Monday, February 14, 2011

The Weather

Having driven sailboats for a living for a number of years, I have developed some skill in weather prediction. Temperature and wind direction tell you a lot. I used to be proud of being able to take a look at the sky, feel the breeze and more or less know what to expect for the next 24 hours. Farmers do the same, maybe better. People who commute on motorcycles do also. This sense you develop isn't perfect and doesn't apply to every situation, but works pretty well.

Before you start calling me in the morning to get my weather prediction for the day, I have to say that I've made a few really bad calls. There was the time we took a night sail from Norfolk to Cape Charles and spent a couple of hours getting our teeth kicked in by a powerful line of thunderstorms. My decision to sail that night was based on a bad prediction of what the unsettled weather would do.

Maggie and her copilot reading the manual while taxiing down the runway
Then there was the time I left Morro Bay in the evening for what I thought would be an easy ride to Monterey. Despite knowing the prevailing winds off the California coast were typically cold, northerly and brisk, I was lulled by a sweet, warm southerly and a strong cup of coffee after dinner. Rough night off the coast of California with a short crew and nowhere to hide.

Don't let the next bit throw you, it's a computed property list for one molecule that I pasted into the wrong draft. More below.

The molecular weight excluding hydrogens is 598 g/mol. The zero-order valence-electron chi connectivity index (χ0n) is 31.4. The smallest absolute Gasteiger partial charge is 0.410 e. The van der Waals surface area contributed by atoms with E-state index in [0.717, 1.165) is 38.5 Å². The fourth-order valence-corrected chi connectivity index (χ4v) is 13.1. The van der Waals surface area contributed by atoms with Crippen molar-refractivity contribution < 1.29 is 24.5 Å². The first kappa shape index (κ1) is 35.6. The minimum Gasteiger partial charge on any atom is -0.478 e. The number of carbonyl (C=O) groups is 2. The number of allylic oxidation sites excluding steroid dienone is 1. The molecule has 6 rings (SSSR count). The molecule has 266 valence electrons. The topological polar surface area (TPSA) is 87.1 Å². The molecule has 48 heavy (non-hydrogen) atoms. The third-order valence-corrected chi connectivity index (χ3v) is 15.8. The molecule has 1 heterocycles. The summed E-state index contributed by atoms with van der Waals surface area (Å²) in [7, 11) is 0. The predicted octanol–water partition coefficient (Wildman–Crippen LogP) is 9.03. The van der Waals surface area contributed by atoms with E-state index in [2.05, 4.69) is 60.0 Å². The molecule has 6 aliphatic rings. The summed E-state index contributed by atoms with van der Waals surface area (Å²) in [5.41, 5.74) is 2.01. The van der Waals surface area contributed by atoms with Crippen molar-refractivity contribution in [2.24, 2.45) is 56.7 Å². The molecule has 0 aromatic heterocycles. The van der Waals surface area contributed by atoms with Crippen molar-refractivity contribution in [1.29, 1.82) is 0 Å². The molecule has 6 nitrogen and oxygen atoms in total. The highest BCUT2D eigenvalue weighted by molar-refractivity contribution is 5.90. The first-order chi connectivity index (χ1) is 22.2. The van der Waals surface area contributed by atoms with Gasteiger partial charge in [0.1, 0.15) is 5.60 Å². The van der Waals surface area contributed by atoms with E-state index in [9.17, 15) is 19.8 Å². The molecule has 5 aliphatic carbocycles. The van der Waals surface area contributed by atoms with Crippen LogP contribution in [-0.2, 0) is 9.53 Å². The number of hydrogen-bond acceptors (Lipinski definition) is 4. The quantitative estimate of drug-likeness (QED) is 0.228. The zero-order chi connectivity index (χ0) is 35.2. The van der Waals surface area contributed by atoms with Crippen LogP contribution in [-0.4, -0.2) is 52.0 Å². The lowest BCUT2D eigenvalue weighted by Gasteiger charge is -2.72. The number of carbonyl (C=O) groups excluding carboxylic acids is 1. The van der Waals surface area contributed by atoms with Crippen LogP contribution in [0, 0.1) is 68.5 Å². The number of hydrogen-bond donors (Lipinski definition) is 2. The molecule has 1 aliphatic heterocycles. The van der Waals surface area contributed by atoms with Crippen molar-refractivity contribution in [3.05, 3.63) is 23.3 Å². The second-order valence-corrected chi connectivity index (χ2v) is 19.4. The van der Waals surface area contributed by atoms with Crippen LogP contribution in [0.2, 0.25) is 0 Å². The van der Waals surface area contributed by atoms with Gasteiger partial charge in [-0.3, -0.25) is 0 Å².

In both of these cases, I was making predictions based on the incorrect assumption that I knew what was going to happen. Everything looked familiar and safe. On the Morro Bay to Monterey run, I didn't even have local knowledge to draw from. On the Norfolk to Cape Charles sail, I didn't heed the basics: Unsettled weather is often dangerous.

So when the oncology team reduced Maggie's chemotherapy dosage today because her white blood cell count is too low to take the full dose safely, I wanted to keep sailing. I didn't want to delay, because I worry how it will affect our destination landfall. My gut said not to slow down, not to stop. But in fact, this isn't my home port and I have no idea how to safely predict what will happen. Fact is, I'm not even driving the boat.

My prayer today: We don't know Your plan and sometimes that makes us really nervous. Trust in You is not always easy. We will keep working at it. Please be patient.

1 comment:

Dudley said...

Wow, Maggie! How nice to see your amazing smile -- and awesome hat -- on the front page of the Tidewater Review this morning! You are inspiring people you don't even know. Hope you have a great day today! -- from the Olssons